I met with my doctor yesterday afternoon.  He went over the results of the blood work and neck ultrasound with me. My levels look good!!  There were a couple of lymph nodes that we are watching, but they look normal on the scan.  Once again, I am cancer free!!!

My levels of calcium and vitamin D were a little low.  I should be taking calcium and vitamin D pills daily.  My doctor smiled at me and said “Take the damn pills.”  So this is something that I will start doing on a regular basis.

My doctor also told me to get Thyrogen shots and blood work to make sure we are not missing anything. Hmmmm…what? This caught me off guard.  I got Thyrogen shots during the low iodine diet to help my body prepare for the radioactive iodine treatment, but I did not know that it could also be used to further test my levels My understanding of Thyrogen is that it tricks your body into thinking that you have gone off of your thyroid medication.  This sure beats actually going off of your thyroid medication for a couple of weeks.  (I have not had to do this, but know many people who have done it.  More power to you!)  Anyway, when I got my Thyrogen shots in May 2009, I was amazed to find out that my insurance company covered it.  Each shot is around $1,200!  Two are required to get the job done.  So I was extremely grateful to my insurance company for covering the shots.  Now, I am supposed to get the shots again?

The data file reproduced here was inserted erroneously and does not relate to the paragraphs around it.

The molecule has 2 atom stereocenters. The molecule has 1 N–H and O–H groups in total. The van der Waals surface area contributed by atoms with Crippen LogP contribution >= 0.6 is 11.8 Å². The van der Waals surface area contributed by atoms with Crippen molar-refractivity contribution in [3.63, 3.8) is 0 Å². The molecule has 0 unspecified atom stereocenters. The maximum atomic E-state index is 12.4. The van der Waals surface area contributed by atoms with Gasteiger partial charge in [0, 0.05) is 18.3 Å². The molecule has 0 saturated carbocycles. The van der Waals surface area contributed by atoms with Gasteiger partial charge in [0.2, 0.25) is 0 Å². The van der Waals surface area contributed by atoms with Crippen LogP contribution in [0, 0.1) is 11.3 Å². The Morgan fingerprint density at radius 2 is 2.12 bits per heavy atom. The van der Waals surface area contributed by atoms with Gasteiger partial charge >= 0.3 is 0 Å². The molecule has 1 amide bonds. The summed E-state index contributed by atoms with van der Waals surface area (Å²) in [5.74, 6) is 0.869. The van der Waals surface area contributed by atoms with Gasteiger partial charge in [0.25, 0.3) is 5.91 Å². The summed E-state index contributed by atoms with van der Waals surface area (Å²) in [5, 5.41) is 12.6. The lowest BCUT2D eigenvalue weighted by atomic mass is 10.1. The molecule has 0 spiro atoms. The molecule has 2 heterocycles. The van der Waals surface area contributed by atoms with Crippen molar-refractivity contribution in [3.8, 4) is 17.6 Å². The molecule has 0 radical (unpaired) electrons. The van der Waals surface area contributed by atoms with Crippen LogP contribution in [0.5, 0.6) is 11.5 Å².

What a great topic to blog about!  I am going to do some research to learn a little more about Thyrogen.  I plan to write another post about my findings soon.  This opened up the door in my mind about the Thyroid Cancer SURVIVOR blog.  There are still many topics that I would like to write about here.  I’m going to do a “brain dump” to name a few.  Here is my random list:

  • Life beyond cancer
  • Preparing for tests and doctor visits
  • Affirmations and Mantras for cancer survivors
  • Being an advocate for your health – Ask questions, Speak up, Second Opinions, Feel heard
  • Health insurance coverage
  • Thyrogen
  • Calcium and Vitamin D post thyroidectomy
  • Swallowing food post thyroidectomy
  • Voice post thyroidectomy
  • Hot and cold flashes
  • Fertility with RAI (Radioactive Iodine)

That is all that comes to mind for now.  I would really appreciate your feedback, experience and input on any of these items.  What has your experience been?  What other items would you like to see posted on this blog?

Thank you!!!

As a cancer survivor, I get to go back for follow-up doctor visits, blood work, scans and more every six months.  Here we go again!  I got the blood work done yesterday.  Tomorrow I go to have my ultrasound scan after work.  Then I have an appointment with my doctor to go over the results at the end of next week.  Deja Vu!!

I’m getting the hang of it now.  The fear seems to lessen each time.  I’ve learned that worrying and negative thinking does not do me any good mentally, spiritually or physically.  (It reminds me of this quote I found.  “Worry is a huge waste of time; it doesn’t change anything, except maybe your blood pressure!” ~Author Unknown)

Trust me, I can list many other things that I would rather do with my time then getting more tests, scans and sitting in doctors offices.  But the reality is that I need to continue to be responsible for my health be doing these things. In turn, I am able to live a healthy life and free from cancer.